This thesis was designed to investigate the problem of stimulating ovulation in mares in the vernal transition period. Previous studies found that administration of kisspeptin stimulated an LH response in mares in both breeding and non-breeding seasons, but this LH response did not result in a predictable ovulation. Work presented in this thesis investigated the effect of a 30 hour infusion of low concentrations (66.7nmol/hour and 100nmol/hour) of kisspeptin on mares in the vernal transitional period between winter and summer. Administration of kisspeptin lead to an increase in mean LH and in the area under the LH curve, however it had no effect on LH pulse amplitude or frequency. Kisspeptin administration did not stimulate ovulation, however a trend towards twin ovulations was observed. Kisspeptin does not appear to be a viable ovulating agent, but further investigations are required to see if kisspeptin can be utilised in other ways in breeding management programs. To better understand the role that kisspeptin plays in the control of LH release in mares this thesis also explores the relationships between kisspeptin, GnRH and RFRP-3 neurons in the equine hypothalamus. Using fluorescent immunohistochemistry, kisspeptin, GnRH, and RFRP-3 neurons were identified in hypothalami collected from mares in the breeding season. Cells labelled for kisspeptin were also observed in the equine pituitary gland and in the ovary. Cells labelled for kisspeptin receptor were identified in the ovary.Differences in the number of cell bodies, and interactions between the three peptides, in the hypothalamus were investigated with regard to season and oestrous cycle. The number of GnRH cells appeared lower in the vernal transition compared to animals in different stages of the breeding and non-breeding seasons. The number of kisspeptin cells appeared to be low in the non-breeding season and vernal transition period compared to all stages of the breeding season. The number of RFRP-3 cells appeared to be highest in pre-ovulatory animals compared to all other season or stages of the oestrous cycle, showing that the initial pattern of RFRP-3 cells as lower in the breeding season was incorrect; instead the difference depended on the stage of the breeding season examined. The percentage of kisspeptin appositions onto GnRH cell bodies appeared consistent in all animals regardless of season or stage of oestrous cycle. A suggested difference in the percentage of kisspeptin cell bodies with GnRH appositions was observed, with the non-breeding season and the transition period appearing to have a higher percentage compared to the pre-ovulatory phase. The percentage of kisspeptin cells receiving inputs from RFRP-3 fibres did not appear to vary with regard to both season and oestrous cycle stage. These interactions suggest the presence of an ultra-short loop feedback system between these three peptides. This thesis found no link between the expression of kisspeptin neurons and season or oestrous cycle stage in the mare. RFRP-3 was identified as a possible mechanism of reproductive control in the mare. Further investigations are required to clarify the role of RFRP-3 in the mare.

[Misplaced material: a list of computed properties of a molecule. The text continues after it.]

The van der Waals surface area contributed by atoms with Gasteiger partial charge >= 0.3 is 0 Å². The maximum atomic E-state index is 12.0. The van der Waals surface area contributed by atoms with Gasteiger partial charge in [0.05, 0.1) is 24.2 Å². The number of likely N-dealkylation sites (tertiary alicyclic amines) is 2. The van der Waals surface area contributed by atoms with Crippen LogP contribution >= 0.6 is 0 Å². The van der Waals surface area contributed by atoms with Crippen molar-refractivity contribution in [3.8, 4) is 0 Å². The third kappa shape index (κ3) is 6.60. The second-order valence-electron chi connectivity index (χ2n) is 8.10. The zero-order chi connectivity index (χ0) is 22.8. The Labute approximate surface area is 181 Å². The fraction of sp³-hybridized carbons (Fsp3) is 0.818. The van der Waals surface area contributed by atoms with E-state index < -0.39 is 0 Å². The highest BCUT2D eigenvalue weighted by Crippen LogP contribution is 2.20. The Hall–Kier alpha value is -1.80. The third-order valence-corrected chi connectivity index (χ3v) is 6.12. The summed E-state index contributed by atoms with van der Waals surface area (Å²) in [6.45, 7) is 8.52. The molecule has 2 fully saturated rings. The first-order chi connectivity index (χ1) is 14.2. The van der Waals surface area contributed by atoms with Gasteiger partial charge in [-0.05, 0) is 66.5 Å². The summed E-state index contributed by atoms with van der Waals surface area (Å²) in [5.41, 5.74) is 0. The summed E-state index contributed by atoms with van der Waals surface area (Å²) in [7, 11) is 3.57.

|Qualification||Doctor of Philosophy|
|Award date||01 Mar 2015|
|Place of Publication||Australia|
|Publication status||Published - 2015|